For students at Wilderness Leadership & Learning, the natural and cultural worlds of Greater Washington are their classrooms. On Saturdays, school holidays, and during summer break, WILL brings together youth from underserved D.C. neighborhoods to learn and to explore: day trips on the Anacostia and Potomac Rivers; a ropes course challenge; a scavenger hunt on the National Mall (including the National Gallery); a seven-day backpacking journey on the Appalachian Trail; a forum on college admissions; workshops on inclusion and diversity, financial literacy, healthy eating—all these (and more) are designed to develop their inherent strengths, their decision-making, leadership, goal setting, and life skills. Service learning is an integral part of the WILL experience and all WILL youth learn and appreciate the importance of giving back. Last year, 36 WILL students made the 335-hour commitment to explore and grow. To date, 100 percent of those who completed the program have graduated from high school or are on track to do so. You can catalyze their next venture and keep them on track to succeed.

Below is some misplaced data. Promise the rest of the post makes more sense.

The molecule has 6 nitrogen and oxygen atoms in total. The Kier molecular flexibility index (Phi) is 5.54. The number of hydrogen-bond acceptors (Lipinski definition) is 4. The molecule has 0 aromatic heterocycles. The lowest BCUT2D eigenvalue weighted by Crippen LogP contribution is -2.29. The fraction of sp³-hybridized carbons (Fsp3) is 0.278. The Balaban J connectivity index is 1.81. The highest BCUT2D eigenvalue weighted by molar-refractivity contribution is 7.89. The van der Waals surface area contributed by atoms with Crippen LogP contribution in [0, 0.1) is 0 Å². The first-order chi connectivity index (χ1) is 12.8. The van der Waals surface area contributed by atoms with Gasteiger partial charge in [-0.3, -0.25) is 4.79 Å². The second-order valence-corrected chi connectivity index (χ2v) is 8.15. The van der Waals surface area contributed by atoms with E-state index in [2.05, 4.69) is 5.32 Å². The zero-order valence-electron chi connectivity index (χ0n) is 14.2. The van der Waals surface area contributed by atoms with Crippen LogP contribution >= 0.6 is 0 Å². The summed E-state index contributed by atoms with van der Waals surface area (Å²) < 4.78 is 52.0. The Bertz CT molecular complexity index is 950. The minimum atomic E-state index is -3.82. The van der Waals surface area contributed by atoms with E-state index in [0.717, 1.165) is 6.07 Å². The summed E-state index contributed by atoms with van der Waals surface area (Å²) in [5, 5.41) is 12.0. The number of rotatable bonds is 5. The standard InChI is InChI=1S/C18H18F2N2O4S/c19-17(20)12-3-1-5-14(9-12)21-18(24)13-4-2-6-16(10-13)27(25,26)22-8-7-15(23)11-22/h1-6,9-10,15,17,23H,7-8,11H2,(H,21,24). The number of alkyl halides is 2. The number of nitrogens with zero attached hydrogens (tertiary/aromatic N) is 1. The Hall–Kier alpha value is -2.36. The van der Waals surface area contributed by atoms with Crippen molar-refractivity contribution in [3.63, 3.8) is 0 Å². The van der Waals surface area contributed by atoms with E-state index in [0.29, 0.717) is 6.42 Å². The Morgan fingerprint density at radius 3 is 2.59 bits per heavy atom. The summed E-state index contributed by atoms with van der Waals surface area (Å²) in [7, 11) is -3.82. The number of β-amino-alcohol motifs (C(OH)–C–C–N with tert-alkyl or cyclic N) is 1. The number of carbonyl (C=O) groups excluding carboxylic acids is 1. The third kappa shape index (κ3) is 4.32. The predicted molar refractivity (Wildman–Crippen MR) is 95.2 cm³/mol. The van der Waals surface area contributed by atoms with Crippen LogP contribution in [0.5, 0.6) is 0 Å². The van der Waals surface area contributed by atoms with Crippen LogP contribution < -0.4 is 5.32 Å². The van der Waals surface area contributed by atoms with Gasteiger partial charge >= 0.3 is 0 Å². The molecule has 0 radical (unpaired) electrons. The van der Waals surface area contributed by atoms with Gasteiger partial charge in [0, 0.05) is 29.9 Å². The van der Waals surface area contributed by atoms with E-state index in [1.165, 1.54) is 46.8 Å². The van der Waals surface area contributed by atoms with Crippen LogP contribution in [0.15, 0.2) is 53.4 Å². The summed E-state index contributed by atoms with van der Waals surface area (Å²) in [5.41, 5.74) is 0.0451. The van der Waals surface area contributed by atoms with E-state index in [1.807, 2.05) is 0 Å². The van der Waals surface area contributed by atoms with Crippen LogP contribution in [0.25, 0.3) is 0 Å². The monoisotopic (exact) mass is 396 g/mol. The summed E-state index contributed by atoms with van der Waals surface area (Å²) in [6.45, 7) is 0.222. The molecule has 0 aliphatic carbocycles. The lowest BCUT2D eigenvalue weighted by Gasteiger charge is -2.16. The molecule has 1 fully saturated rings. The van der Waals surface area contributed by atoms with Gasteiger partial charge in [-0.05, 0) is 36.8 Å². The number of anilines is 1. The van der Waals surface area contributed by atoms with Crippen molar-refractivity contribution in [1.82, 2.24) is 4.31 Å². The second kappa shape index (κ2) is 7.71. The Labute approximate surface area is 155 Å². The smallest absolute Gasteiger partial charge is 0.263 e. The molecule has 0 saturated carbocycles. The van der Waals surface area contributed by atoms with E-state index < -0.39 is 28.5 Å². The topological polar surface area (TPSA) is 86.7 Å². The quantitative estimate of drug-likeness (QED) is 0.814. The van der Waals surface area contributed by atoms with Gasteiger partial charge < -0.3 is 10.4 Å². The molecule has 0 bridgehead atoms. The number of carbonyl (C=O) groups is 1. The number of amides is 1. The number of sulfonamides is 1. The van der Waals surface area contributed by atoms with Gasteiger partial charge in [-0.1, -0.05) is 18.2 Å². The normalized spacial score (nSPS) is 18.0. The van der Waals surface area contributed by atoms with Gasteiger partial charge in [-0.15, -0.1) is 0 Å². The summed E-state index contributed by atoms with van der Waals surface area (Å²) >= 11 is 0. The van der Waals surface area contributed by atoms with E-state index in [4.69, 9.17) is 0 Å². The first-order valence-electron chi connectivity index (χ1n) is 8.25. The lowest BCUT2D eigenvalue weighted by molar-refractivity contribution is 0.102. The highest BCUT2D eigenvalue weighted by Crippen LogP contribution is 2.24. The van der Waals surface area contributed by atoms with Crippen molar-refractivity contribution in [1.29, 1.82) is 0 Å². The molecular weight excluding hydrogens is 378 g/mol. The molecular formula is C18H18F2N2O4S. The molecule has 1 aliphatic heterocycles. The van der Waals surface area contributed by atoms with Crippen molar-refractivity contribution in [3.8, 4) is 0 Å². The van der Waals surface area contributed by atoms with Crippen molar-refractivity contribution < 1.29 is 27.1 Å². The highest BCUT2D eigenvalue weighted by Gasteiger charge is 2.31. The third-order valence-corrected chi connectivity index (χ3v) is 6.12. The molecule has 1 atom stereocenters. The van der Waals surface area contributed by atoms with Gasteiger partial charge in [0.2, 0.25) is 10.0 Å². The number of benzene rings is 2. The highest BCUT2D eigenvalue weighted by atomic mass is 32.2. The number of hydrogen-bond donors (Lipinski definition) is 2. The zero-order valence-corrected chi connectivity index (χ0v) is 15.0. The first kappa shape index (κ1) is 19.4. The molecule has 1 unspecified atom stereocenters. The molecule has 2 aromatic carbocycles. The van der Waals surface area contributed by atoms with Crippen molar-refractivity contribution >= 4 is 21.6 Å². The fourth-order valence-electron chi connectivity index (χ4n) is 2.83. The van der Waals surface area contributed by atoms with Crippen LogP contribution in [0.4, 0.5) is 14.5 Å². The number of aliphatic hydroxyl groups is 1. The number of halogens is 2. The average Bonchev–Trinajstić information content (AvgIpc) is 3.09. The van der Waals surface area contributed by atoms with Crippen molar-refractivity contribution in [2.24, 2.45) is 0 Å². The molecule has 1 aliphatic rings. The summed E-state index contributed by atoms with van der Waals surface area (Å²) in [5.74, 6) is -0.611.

1758 Park Road NW
AARP Legal Counsel for the Elderly empowers, defends, and protects Washington’s elderly residents—the frail, poor, disabled, and institutionalized—a majority of whom are low-income ethnic minorities and women. The idea is not simply to take care of legal matters but to address fundamental human needs: income, housing, long-term care, and personal autonomy. The Legal Advice Hotline ensures prompt guidance from a seasoned attorney, helping thousands of D.C. residents annually. The Long-Term Care Ombudsman advocates for the rights and dignity of residents in nursing homes and other facilities. The Homebound Elderly Project provides legal assistance to the elderly right where they live—even in the hospital. The Alternatives to Landlord/Tenant Court Project and its Elder Buddies volunteer de-cluttering program prevent evictions, displacements, and homelessness among low-income elder tenants. The test of a community is how it cares for its elderly. Surely this is a test we can pass.
601 E St. NW